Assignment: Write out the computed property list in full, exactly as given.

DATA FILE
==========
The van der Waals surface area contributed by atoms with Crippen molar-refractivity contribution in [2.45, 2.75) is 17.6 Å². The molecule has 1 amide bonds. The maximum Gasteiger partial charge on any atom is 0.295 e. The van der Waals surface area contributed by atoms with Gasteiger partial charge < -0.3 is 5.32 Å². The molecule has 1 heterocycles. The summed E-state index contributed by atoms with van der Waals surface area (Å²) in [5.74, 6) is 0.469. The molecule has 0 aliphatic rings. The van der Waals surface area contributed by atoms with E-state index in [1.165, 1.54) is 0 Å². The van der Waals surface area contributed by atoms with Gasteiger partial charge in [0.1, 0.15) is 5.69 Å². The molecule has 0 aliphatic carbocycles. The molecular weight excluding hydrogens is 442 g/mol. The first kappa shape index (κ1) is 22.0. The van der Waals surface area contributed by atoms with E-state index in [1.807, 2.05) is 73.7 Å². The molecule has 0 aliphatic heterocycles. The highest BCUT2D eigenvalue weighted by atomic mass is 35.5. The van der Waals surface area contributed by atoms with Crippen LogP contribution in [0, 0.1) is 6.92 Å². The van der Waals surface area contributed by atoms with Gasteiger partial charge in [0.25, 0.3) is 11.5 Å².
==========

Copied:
The van der Waals surface area contributed by atoms with Crippen molar-refractivity contribution in [2.45, 2.75) is 17.6 Å². The molecule has 1 amide bonds. The maximum Gasteiger partial charge on any atom is 0.295 e. The van der Waals surface area contributed by atoms with Gasteiger partial charge < -0.3 is 5.32 Å². The molecule has 1 heterocycles. The summed E-state index contributed by atoms with van der Waals surface area (Å²) in [5.74, 6) is 0.469. The molecule has 0 aliphatic rings. The van der Waals surface area contributed by atoms with E-state index in [1.165, 1.54) is 0 Å². The van der Waals surface area contributed by atoms with Gasteiger partial charge in [0.1, 0.15) is 5.69 Å². The molecule has 0 aliphatic carbocycles. The molecular weight excluding hydrogens is 442 g/mol. The first kappa shape index (κ1) is 22.0. The van der Waals surface area contributed by atoms with E-state index in [1.807, 2.05) is 73.7 Å². The molecule has 0 aliphatic heterocycles. The highest BCUT2D eigenvalue weighted by atomic mass is 35.5. The van der Waals surface area contributed by atoms with Crippen LogP contribution in [0, 0.1) is 6.92 Å². The van der Waals surface area contributed by atoms with Gasteiger partial charge in [0.25, 0.3) is 11.5 Å².